The Cope Liner Tonawanda

Item Info

Item No: pdcc00977
Title: The Cope Liner Tonawanda
Media Type: Scrapbooks
Source: Print and Picture Collection

Reproduction of an illustration of a sailing ship under full sail, with a smaller sailboat in the distance. Wash drawing by Frank H. Taylor, from a painting by F. Briscoe, and published in Taylor's "Old Philadelphia" prints, 1915-1927, with accompanying text:

The once famous fleet of ships of Philadelphia port engaged in the Liverpool trade was originated by Thomas C. Cope about 1815. The earlier vessels of the line were the Lancaster, Algonquin, Monongahela, and Montezuma. Larger ships, all fast sailing craft, afterward built for the line were the Tuscarora, Alleghany, Saranac, Wyoming, Tonawanda and Thomas P. Cope. Of these the Tonawanda, built upon the Delaware River and launched in 1850, became the most famous from the circumstance of its capture, upon October 9th, 1862, by the Confederate vessel Alabama. Captain Theodore Julius was held a prisoner and hostage upon the Alabama six days, during which his son, first mate, Theodore Julius, Jr., commanded the Tonawanda, which had upon board about 500 passengers. Being unable to take care of this large number of persons, the Confederate officer, Semmes, refrained from sinking the ship, but accepted a bond for a large amount payable in the event of Confederate success. This drawing has been made from a painting by F. Briscoe, which is owned by Mrs. Theo Julius Jr., residing in 1918 at 1115 South Forty-eighth street, Philadelphia. The Tonawanda, after a record of nearly 100 voyages to Europe under Captain Julius, was dismantled in 1887 and became a coal barge.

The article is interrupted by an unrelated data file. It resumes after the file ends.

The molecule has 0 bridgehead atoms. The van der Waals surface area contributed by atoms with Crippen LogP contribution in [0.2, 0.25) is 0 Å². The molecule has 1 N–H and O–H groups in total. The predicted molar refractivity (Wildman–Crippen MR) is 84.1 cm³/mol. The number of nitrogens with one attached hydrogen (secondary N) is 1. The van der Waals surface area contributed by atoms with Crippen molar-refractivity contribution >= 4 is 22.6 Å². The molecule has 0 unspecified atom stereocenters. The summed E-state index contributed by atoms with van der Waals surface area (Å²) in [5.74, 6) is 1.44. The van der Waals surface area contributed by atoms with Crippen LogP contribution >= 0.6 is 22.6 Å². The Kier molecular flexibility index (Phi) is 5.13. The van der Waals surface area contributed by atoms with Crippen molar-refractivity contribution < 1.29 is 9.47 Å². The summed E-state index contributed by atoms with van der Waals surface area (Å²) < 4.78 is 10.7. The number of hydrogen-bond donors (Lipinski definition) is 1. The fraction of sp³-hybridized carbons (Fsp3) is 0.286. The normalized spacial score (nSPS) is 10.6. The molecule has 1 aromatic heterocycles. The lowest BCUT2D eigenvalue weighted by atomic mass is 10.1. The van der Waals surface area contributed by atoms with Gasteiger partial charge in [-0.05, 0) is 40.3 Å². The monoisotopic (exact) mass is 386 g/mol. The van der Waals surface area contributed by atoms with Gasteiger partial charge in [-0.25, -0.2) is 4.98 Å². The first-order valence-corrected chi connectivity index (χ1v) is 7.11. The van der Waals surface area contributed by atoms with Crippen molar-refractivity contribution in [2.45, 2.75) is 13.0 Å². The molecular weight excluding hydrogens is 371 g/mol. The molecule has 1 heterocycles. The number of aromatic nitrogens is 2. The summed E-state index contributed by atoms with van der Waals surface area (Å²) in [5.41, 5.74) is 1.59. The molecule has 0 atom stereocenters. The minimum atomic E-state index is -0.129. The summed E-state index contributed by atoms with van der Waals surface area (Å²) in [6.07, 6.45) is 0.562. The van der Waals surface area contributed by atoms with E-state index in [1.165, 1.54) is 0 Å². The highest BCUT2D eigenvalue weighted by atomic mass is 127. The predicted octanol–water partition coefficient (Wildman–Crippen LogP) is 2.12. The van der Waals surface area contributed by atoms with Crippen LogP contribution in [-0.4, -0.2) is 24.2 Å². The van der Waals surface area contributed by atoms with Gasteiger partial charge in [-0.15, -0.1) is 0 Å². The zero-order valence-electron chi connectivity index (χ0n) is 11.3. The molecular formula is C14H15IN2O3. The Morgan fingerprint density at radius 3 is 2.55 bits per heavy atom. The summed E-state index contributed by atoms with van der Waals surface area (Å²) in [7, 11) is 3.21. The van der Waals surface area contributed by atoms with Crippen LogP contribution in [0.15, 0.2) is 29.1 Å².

Call Number: A917.481 P536 v.10
Creator Name: Briscoe, F. - Artist
Taylor, Frank H. (Frank Hamilton), 1846-1927 - Artist
Castner, Samuel, Jr., 1843-1929 - Compiler